Photo Credit: Lauren Heaton. All rights reserved. Used with permission.
“Blessed are you when people revile you and persecute you and utter all kinds of evil against you falsely on my account. Rejoice and be glad, for your reward is great in heaven” (Mt 5:11).
By Lauren Heaton
5 July 2017
The Jews, however, incited the women of prominence who were worshipers and the leading men of the city, stirred up a persecution against Paul and Barnabas, and expelled them from their territory. So they shook the dust from their feet in protest against them and went to Iconium. The disciples were filled with joy and the holy spirit. (Acts 13:50-52; Italics added).
A few weeks ago a friend came to me, her voice pleading for some semblance of hope, asking, “Where are all the good guys? Will I ever find a man who loves God and loves me because I love God?” She was facing rejection at the end of a relationship. Rejection because she loves God and lives as a beloved follower of Christ.
Just two days before she came to me, a young man proclaimed to me his intense hatred of religion. I had fallen for this young man, and he was rejecting me because I believe in Jesus Christ. A weird combination of emotions overwhelmed me. Intense sadness and hurt of course, but there was also great joy. I pictured the apostles skipping joyfully away from people who scoffed at them, shaking the dust from their feet. This image softened my furrowed brows and lifted the weight of the hurt I was experiencing. I found joy in my suffering.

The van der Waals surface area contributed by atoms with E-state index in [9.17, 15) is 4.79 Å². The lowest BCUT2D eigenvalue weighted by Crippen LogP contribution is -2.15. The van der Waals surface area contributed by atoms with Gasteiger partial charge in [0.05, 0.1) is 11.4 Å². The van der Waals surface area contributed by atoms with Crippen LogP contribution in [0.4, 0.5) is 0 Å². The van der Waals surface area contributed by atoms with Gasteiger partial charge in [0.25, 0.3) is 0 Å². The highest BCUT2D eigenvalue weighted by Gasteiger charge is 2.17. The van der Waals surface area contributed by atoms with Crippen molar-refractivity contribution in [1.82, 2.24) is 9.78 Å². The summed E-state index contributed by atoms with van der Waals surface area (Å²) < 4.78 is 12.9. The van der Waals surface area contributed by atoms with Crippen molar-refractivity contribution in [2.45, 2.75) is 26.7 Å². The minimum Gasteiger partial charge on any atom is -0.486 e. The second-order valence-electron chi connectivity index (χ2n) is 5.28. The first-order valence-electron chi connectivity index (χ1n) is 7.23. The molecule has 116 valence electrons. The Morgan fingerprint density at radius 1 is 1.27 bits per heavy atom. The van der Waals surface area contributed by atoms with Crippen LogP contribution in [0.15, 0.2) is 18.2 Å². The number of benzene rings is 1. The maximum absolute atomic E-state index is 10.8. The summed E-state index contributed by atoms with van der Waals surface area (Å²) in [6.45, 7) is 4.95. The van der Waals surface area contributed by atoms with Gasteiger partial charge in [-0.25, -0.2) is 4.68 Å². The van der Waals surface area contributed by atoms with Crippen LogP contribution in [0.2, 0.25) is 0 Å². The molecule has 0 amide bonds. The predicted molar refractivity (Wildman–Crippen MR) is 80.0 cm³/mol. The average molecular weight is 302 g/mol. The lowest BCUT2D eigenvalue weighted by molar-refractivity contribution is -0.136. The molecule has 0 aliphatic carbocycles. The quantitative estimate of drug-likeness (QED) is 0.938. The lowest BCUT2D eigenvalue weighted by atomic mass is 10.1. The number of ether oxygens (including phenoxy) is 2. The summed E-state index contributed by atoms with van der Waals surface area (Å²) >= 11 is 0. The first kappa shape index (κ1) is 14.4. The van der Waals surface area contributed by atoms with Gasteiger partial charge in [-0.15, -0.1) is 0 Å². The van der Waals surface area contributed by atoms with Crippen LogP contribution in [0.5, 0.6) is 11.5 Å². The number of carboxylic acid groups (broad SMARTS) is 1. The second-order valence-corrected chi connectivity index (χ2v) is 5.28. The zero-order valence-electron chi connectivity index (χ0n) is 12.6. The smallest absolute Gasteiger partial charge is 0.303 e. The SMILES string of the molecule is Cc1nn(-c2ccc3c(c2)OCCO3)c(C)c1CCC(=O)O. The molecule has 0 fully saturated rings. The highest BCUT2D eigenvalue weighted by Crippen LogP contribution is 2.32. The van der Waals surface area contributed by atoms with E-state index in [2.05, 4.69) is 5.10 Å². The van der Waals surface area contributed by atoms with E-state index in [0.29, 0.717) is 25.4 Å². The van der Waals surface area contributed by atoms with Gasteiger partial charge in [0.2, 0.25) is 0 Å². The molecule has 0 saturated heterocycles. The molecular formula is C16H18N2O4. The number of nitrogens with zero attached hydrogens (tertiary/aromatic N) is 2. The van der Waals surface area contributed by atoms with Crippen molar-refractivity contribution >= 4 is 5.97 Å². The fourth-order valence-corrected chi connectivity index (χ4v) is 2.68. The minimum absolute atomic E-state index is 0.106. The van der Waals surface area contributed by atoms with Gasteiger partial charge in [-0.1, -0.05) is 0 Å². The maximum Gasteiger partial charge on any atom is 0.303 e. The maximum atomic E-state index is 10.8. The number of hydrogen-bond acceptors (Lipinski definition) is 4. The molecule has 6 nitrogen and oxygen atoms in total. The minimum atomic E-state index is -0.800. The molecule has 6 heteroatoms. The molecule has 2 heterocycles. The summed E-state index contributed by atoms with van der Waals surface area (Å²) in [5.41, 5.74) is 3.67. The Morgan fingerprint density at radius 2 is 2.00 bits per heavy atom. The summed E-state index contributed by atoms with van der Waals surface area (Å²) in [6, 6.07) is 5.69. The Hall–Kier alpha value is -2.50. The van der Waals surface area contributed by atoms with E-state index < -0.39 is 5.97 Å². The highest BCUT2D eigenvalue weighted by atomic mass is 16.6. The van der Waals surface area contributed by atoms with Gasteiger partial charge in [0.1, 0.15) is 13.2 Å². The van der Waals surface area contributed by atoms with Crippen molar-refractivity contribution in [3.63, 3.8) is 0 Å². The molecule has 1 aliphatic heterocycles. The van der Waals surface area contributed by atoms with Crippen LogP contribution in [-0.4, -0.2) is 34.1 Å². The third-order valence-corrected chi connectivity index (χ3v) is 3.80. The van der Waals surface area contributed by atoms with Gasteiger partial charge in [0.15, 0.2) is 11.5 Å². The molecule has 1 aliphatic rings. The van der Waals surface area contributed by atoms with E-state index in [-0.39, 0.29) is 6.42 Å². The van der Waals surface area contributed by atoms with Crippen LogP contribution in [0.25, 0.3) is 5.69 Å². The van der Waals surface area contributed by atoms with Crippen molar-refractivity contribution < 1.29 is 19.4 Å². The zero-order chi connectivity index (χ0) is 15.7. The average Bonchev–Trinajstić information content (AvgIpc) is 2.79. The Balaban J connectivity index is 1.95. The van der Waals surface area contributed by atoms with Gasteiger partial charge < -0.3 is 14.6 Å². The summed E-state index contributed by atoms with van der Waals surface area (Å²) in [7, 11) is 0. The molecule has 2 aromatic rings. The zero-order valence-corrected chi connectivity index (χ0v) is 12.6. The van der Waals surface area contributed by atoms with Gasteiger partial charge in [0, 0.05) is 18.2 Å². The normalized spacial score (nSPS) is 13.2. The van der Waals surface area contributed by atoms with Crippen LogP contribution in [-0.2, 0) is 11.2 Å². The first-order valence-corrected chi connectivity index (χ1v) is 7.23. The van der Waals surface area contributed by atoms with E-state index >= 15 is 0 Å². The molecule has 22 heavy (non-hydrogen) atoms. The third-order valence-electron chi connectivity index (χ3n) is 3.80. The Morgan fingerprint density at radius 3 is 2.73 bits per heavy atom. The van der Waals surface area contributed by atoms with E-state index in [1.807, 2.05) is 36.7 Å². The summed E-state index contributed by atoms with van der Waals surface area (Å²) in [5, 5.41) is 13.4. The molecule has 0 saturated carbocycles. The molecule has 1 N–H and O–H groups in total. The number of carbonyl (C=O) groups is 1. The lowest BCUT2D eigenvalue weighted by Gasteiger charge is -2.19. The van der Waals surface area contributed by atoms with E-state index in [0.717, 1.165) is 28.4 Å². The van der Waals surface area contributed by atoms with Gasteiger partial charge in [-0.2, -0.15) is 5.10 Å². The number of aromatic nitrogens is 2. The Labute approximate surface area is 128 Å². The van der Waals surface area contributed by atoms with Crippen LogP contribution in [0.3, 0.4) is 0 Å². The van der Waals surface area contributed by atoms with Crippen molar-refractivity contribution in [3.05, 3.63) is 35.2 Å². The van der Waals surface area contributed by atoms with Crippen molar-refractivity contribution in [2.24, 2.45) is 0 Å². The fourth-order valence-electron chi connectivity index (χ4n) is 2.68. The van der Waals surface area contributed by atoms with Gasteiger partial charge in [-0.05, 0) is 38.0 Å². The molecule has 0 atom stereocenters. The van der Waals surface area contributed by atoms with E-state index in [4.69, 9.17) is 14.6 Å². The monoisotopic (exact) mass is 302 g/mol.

Jesus warned us the world would hate us because of him (John 15:18). He also instructed us to rejoice in the world’s rejection of us just at the apostles did.
Blessed are you when they insult you and persecute you and utter every kind of evil against you falsely because of me. Rejoice and be glad, for your reward will be great in heaven. (Matthew 5:11-12)
We could choose to focus on the pain of rejection, but I choose to rejoice because I have been found worthy to be rejected for love of Jesus Christ. This was not the first time I was rejected because of my faith and it will not be the last. Nevertheless, I will count it all as joy, as St. James says, because the more I learn about how to love others despite their rejection of Christ in me, the more I can encourage other lovers of Christ to do the same.
“I will say it again: rejoice!”
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